Exodus 20:3 says, “You must not have any other god but me.”  In other words, “Do not worship any god but the Lord.”  It is notable that the command doesn’t speak to the issue of whether or not other gods exist.  It simply states, “You should have no other god but me.”  Whether or not there are other gods is beside the point.  (We will see in a moment that we often turn things into gods.  Whether or not these things are really gods is irrelevant.  They sometimes become real to us.  And the Lord warns us not to have any other gods in our life.)
            The people of the tribes and nations who lived around the Israelites worshipped many different gods.  Undoubtedly, the Israelites had seen this and would be tempted frequently to worship the gods of other nations.  But God says, “I am the one who brought you out of slavery in Egypt.  I am the one you should worship.  You should not worship any other god.  I am your God.”
            In our time, we put other “gods” before the Lord all the time.  Anytime we choose our desires instead of God’s will, anytime we put our hopes in the things of this world, anytime we seek fulfillment from people, places, or things that we can only find in a relationship with God, anytime we give honor and praise that belongs only to God to someone or something else, anytime we place anything before God, we have violated the first commandment.  We may not call these things “gods,” but we make them our gods when we put them before the Lord.  And these little gods will always let us down and leave us empty and broken.  They cannot deliver us the way the Lord has.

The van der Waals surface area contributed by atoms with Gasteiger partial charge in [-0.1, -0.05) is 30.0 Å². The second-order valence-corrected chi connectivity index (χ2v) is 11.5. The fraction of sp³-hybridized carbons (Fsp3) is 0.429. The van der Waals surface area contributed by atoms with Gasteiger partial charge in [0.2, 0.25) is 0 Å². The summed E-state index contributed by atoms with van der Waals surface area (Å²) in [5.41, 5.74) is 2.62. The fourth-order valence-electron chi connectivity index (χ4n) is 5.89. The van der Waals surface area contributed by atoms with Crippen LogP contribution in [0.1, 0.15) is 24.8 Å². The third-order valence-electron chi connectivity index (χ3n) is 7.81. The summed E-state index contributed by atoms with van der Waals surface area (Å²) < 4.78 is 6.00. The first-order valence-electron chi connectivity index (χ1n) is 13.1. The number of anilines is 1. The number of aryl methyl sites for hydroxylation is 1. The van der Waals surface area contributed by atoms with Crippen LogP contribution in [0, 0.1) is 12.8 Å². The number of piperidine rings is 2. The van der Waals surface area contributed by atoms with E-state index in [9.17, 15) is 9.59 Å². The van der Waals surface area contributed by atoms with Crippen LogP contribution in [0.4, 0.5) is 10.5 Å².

Exodus 20:2 says, “I am the Lord your God, who rescued you out of the land of Egypt, the place of your slavery.”  Egypt is a figurative place for us.  We weren’t slaves in Egypt like the Israelites.  Nevertheless, each of us has been enslaved in some way.  Some are enslaved to depression.  Some are enslaved to pornography.  Some are enslaved to the scars of the past.  Some are enslaved to worries about the future.  Some are enslaved to what people will think about them.  Some are enslaved to your money, possessions, power, or influence.  Some are enslaved to their own pride, or guilt, or shame, or greed.  We are all enslaved by sin.
            Enslaved.  It means you have lost the power to choose.  When you are a slave, your master controls your life in every way.  Just as the Israelites were slaves in Egypt, you are or were a slave to whatever controlled you in this life—even if it was your own warped, inflated sense of self (which always falls short of the grander plans of God which are far greater than the individual self).